There are several options available for those who need help paying their taxes. Knowing your options and understanding the process can make getting back on track with your tax payments easier.
Depending on your available resources, you can consider a few different installment and payment plans to determine whether a short-term solution will work for you. In some situations, a longer-term solution with a lower minimum monthly payment amount may be required.
Short-Term Payment Plan
You can apply for a short-term payment plan to pay your taxes in 180 days or less.
If you opt for this plan, payment can be made electronically or by phone using the Electronic Federal Tax Payment System (EFTPS). You can also pay using the online payment agreement tool or via:
- Credit card/bank account
- Money order
As you are working to settle your tax obligations, you will be liable for incurring interest and applicable penalties until the entire tax debt is fully paid.
Long-Term Payment Plan
Long-term installment agreements are an efficient way of repaying a debt. You will cover the penalties and interest payments until your debt is fully paid. Minimum monthly payments over a set period make it much easier to manage this obligation. You can apply easily either online or over the phone.
Consulting with attorneys experienced with tax debts and other issues can help you figure out which type of payment plan would work for your case.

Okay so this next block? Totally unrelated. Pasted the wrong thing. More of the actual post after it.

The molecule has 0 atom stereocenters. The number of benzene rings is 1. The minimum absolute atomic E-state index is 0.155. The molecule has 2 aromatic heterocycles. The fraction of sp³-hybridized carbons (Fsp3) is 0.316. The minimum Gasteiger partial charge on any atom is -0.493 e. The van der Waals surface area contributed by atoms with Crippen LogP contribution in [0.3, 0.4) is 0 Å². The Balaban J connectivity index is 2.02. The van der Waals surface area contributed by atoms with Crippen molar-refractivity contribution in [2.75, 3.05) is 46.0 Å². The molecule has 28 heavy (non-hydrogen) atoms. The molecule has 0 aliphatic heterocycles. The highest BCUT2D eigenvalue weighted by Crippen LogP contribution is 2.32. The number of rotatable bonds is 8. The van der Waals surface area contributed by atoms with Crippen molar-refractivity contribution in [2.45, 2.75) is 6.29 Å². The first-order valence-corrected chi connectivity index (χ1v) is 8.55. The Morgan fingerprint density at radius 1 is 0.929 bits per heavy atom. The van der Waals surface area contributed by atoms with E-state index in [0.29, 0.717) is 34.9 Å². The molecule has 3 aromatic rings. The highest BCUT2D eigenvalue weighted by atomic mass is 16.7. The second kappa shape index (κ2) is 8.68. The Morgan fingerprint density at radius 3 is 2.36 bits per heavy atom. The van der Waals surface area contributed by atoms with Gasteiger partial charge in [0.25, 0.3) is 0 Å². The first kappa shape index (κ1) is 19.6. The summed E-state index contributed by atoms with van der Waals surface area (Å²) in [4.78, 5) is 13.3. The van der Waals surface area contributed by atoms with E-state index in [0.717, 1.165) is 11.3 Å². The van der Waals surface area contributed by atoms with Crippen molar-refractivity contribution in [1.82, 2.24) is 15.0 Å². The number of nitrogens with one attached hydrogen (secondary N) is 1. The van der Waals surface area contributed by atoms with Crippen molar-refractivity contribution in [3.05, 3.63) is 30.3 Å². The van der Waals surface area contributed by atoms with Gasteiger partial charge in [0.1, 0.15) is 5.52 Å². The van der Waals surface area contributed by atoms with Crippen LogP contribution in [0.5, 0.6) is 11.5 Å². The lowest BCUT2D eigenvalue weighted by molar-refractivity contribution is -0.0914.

How to Make Payments to IRS Installments?
If you have the means to settle your remaining tax debt, you can do so by paying directly. This option is available for individuals and businesses and can be done electronically or by phone through EFTPS. Before using it, remember to enroll first.
A direct debit option eliminates any future penalties or interest that might be charged.
Does Installment Agreement Extend Statute Limitations?
The IRS has a 10-year limitation that commences from when you first owe money, not when you set up an installment plan. Therefore, an existing installment agreement does not extend the statute of limitations for debt collection.
When a tax debt becomes due is determined by a process known as assessment. Assessments usually occur in the following situations:
- There was an amount due on your tax bill that still needs to be paid.
- The IRS made an estimated debt on their books after you failed to file a return.
- The IRS completes a tax return audit.
A knowledgeable tax attorney can prove beneficial in helping you decide how to address your unique scenario. They can also provide guidance regarding other steps you can take, such as the IRS Fresh Start Program to help you make a well-informed decision.
How Can an Attorney Help With IRS Issues?
Dealing with the IRS can be daunting, and having an experienced attorney by your side is essential to help you navigate the complexities of the tax system. An attorney can provide invaluable assistance regarding IRS issues, from helping you understand your rights and obligations under the law to ensuring that any disputes are resolved efficiently and promptly.
By having an experienced attorney on your side, you will be able to ensure that all of your IRS matters are handled correctly and efficiently. For questions about negotiating an IRS back tax settlement, talk to an attorney at Hutton Tax Solutions. Contact us to schedule a free consultation today!